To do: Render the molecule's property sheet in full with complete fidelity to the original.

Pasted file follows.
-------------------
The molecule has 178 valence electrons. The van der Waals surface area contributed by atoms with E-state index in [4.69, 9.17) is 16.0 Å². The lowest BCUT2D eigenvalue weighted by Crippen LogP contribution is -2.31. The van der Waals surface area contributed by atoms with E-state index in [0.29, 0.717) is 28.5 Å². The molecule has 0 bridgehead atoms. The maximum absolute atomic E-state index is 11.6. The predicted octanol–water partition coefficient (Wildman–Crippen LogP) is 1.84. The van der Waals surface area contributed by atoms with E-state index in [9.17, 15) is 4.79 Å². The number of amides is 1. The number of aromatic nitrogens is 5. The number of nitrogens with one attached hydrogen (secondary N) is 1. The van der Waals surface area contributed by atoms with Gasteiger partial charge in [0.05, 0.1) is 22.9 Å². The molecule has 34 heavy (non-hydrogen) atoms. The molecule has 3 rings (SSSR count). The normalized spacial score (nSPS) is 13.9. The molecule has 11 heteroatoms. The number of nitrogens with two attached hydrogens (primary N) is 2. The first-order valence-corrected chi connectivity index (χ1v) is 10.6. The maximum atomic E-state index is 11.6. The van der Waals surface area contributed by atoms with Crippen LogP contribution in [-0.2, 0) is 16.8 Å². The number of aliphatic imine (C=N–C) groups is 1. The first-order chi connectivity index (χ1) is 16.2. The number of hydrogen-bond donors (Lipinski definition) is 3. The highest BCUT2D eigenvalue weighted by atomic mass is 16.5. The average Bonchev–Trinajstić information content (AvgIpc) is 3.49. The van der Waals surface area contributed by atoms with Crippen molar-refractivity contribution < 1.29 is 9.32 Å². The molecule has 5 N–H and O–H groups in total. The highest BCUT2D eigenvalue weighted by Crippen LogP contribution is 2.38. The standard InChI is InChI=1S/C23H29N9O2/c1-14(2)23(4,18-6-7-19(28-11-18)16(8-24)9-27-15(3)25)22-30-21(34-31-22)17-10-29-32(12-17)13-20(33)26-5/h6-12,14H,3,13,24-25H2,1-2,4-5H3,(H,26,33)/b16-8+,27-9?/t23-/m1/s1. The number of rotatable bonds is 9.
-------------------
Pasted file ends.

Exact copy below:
The molecule has 178 valence electrons. The van der Waals surface area contributed by atoms with E-state index in [4.69, 9.17) is 16.0 Å². The lowest BCUT2D eigenvalue weighted by Crippen LogP contribution is -2.31. The van der Waals surface area contributed by atoms with E-state index in [0.29, 0.717) is 28.5 Å². The molecule has 0 bridgehead atoms. The maximum absolute atomic E-state index is 11.6. The predicted octanol–water partition coefficient (Wildman–Crippen LogP) is 1.84. The van der Waals surface area contributed by atoms with E-state index in [9.17, 15) is 4.79 Å². The number of amides is 1. The number of aromatic nitrogens is 5. The number of nitrogens with one attached hydrogen (secondary N) is 1. The van der Waals surface area contributed by atoms with Gasteiger partial charge in [0.05, 0.1) is 22.9 Å². The molecule has 34 heavy (non-hydrogen) atoms. The molecule has 3 rings (SSSR count). The normalized spacial score (nSPS) is 13.9. The molecule has 11 heteroatoms. The number of nitrogens with two attached hydrogens (primary N) is 2. The first-order valence-corrected chi connectivity index (χ1v) is 10.6. The maximum atomic E-state index is 11.6. The van der Waals surface area contributed by atoms with Crippen LogP contribution in [-0.2, 0) is 16.8 Å². The number of aliphatic imine (C=N–C) groups is 1. The first-order chi connectivity index (χ1) is 16.2. The number of hydrogen-bond donors (Lipinski definition) is 3. The highest BCUT2D eigenvalue weighted by atomic mass is 16.5. The average Bonchev–Trinajstić information content (AvgIpc) is 3.49. The van der Waals surface area contributed by atoms with Crippen molar-refractivity contribution < 1.29 is 9.32 Å². The molecule has 5 N–H and O–H groups in total. The highest BCUT2D eigenvalue weighted by Crippen LogP contribution is 2.38. The standard InChI is InChI=1S/C23H29N9O2/c1-14(2)23(4,18-6-7-19(28-11-18)16(8-24)9-27-15(3)25)22-30-21(34-31-22)17-10-29-32(12-17)13-20(33)26-5/h6-12,14H,3,13,24-25H2,1-2,4-5H3,(H,26,33)/b16-8+,27-9?/t23-/m1/s1. The number of rotatable bonds is 9.